In search of sustainable development in Africa – the role of consistent, forward-looking policy




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The Academy of African Business and Development (AABD)



Peer reviewed



Many African countries are signatories to the United Nations Sustainable Development Goals (UN-SDGs) such as poverty reduction (SDG1), gender equality (SDG5), affordable and clean energy (SDG7), sustainable cities and communities (SDG11) etc, and rightly so. What follows is domestic policy change, at the national but also the regional levels, as countries seek to deliver on their commitments. In this paper we argue that the failure to achieve sustained-development and growth in most African countries is not necessarily due to lack of policy. Rather, the problem lies with the non-implementation of a consistent, forward-looking policy framework, backed by an unwavering political will to implement those policies. Reversing this trend is crucial if Africa countries are to create a dynamic environment that will facilitate the much-desired sustainable development in Africa. Our goal is to stimulate thinking and debate on this crucial issue. We reflect on this by drawing on the findings from the 1736 responses to a survey, distributed in Lagos, Nigeria, in February-March 2022, where we sought to explore how stakeholders’ perspectives can be incorporated into a framework promoting dialogue on policies targeting poverty reduction, economic and social inclusion and sustainable development. We find that these concerns over policy implementation are an appropriate critique of Nigerian policymaking. The consequence is policy failures, waste of scarce resources that could be committed to developmental projects, and the continued social and economic exclusion of many citizens. To show why this is a big problem, we analyse policies towards the informal economy in Lagos, and find that the Lagos state government had within the space of 10 years moved from being a promoter (and supporter) of okada business (in particular, supplying motorbikes and helmets to bike riders, even as part of Lagos state government’s empowerment programmes), through the harassment and restriction of okada riders’ operations, to proscription/prosecutor of okada business in Lagos, arresting and prosecuting okada riders and taking their motorbikes away. Alongside this, firms set-up to service the previously-booming okada business in Lagos, were forced to shut-down by the sudden, strict implementation of the okada ban. However, these firms have invested in both machinery and human capital. This has also created problems facing Lagosians as they seek to move around a very crowded traffic network. This raises several important questions: who bears the cost of such sudden change in policy? What happens to the operators of the motor bikes? What happens to members of the public using the okada as means of transportation? What message do such sudden policy-reversal send to potential investors? How do these impact the drive for sustainable development? We provide answers to these questions, and offer important recommendations for further reflections. Moreover, our findings support our main argument that for Africa to achieve a sustainable development, having a dynamic business environment anchored on consistent, forward-looking policies are not negotiable.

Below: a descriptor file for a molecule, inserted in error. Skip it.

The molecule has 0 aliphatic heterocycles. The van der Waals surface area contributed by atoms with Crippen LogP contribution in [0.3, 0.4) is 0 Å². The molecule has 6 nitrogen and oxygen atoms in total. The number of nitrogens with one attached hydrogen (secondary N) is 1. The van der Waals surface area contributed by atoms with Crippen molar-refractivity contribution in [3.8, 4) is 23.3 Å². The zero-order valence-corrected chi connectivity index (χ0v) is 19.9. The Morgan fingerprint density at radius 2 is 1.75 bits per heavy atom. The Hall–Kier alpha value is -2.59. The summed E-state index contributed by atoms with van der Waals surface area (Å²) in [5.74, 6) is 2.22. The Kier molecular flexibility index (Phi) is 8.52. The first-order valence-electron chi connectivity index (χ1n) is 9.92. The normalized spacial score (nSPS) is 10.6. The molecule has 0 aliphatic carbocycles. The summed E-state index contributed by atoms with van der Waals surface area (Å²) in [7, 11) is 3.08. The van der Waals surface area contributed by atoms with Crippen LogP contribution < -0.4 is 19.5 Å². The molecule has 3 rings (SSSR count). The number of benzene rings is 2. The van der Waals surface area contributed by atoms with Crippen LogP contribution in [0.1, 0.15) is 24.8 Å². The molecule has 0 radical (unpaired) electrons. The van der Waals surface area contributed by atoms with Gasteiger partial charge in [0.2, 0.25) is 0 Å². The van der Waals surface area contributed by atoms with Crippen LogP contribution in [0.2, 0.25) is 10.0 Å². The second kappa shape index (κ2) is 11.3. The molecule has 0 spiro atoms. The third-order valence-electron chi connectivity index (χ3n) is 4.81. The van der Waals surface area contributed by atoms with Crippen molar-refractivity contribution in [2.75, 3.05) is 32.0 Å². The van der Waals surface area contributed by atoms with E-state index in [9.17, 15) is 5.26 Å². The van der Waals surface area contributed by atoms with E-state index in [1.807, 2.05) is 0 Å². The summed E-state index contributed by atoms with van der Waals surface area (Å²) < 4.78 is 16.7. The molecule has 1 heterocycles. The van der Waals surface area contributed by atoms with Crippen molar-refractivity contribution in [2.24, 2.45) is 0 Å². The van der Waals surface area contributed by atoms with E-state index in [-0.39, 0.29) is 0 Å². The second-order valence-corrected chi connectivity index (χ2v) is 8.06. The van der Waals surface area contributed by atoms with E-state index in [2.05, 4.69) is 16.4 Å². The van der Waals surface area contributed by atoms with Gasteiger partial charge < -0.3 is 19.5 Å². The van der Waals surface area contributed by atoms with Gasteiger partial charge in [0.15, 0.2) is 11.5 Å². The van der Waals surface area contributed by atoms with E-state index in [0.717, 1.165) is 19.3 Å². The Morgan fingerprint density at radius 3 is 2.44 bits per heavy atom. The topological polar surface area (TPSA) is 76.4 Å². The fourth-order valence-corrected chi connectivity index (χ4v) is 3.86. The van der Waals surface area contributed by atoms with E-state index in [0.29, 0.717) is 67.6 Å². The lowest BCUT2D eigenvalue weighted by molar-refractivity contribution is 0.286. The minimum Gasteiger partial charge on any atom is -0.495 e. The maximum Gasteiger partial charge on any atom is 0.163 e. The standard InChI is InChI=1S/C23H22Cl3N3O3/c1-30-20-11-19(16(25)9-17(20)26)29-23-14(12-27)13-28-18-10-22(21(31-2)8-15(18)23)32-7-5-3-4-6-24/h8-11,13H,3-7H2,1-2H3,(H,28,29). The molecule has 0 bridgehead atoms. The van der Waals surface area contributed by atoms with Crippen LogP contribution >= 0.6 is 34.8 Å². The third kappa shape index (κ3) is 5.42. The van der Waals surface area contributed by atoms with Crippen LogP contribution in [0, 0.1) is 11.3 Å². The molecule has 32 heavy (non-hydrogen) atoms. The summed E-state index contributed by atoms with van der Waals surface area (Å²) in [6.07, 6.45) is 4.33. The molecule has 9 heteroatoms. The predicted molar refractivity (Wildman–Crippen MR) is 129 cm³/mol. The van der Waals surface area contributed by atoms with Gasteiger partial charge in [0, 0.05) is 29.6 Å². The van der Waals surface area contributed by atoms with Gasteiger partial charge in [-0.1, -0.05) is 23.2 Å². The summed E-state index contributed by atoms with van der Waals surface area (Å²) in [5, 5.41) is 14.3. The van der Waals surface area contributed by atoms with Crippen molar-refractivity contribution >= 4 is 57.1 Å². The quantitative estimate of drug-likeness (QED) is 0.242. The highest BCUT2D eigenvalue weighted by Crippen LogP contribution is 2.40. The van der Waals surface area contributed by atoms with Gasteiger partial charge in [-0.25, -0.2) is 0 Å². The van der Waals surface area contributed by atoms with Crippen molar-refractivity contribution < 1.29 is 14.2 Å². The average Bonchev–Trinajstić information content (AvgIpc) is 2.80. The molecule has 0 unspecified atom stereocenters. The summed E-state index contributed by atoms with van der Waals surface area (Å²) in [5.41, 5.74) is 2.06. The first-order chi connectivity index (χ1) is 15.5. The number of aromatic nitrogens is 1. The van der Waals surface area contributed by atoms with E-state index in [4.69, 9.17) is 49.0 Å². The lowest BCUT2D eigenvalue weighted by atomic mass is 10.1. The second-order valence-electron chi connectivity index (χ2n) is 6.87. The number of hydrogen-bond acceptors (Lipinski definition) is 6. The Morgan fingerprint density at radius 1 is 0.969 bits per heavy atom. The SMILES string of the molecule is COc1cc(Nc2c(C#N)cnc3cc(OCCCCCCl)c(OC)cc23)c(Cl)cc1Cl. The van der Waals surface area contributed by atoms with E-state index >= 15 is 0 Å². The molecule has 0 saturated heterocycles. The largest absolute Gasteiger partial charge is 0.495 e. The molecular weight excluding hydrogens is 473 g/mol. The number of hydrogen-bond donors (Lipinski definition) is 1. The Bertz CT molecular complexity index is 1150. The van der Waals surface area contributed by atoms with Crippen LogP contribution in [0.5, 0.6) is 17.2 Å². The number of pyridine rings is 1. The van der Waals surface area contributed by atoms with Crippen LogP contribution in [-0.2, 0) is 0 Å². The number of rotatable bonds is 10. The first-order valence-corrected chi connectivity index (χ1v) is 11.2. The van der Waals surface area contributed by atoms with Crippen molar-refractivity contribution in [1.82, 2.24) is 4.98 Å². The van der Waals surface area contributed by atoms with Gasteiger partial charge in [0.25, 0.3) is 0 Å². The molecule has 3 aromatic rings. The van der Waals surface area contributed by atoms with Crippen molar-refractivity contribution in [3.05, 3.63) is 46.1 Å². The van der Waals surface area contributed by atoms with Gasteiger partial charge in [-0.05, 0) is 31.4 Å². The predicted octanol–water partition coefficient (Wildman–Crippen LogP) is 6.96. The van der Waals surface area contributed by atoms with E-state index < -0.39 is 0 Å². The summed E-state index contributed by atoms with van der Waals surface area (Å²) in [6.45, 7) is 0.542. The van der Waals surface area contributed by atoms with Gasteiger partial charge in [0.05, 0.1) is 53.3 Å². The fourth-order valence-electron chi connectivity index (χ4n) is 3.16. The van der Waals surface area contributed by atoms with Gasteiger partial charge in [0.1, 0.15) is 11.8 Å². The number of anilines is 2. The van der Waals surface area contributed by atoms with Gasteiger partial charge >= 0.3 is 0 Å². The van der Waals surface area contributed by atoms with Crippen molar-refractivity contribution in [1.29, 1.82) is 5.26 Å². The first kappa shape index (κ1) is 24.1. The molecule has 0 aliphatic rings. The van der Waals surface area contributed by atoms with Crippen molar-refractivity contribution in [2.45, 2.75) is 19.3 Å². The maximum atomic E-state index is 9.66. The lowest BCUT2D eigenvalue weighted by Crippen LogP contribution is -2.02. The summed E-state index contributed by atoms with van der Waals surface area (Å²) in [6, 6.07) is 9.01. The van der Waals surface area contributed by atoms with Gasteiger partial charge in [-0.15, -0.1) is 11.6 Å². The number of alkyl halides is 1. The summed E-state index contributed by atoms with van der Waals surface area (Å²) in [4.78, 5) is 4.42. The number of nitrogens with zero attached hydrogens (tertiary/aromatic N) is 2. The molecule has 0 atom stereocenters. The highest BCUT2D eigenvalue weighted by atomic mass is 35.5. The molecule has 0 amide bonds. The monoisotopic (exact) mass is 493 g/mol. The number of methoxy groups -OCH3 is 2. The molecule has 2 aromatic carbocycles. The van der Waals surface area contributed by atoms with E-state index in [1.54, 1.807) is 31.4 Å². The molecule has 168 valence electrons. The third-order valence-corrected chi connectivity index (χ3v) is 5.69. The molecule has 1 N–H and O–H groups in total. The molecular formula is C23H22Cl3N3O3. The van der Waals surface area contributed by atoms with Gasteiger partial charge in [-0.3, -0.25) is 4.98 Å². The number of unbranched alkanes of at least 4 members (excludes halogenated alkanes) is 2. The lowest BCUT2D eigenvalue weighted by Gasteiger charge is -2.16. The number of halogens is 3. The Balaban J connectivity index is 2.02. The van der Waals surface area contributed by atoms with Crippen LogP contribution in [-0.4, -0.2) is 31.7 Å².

policy, sustainable development, informal economy


Igudia, E., Ackrill, R., Olusanya, O. and Oyalowo, B. (2023) In search of sustainable development in Africa – the role of consistent, forward-looking policy. In: 23rd The Academy of African Business and Development (AABD) annual conference, University of East London, London, UK, May 16 to May 20, 2023


Research Institute

Institute for Applied Economics and Social Value (IAESV)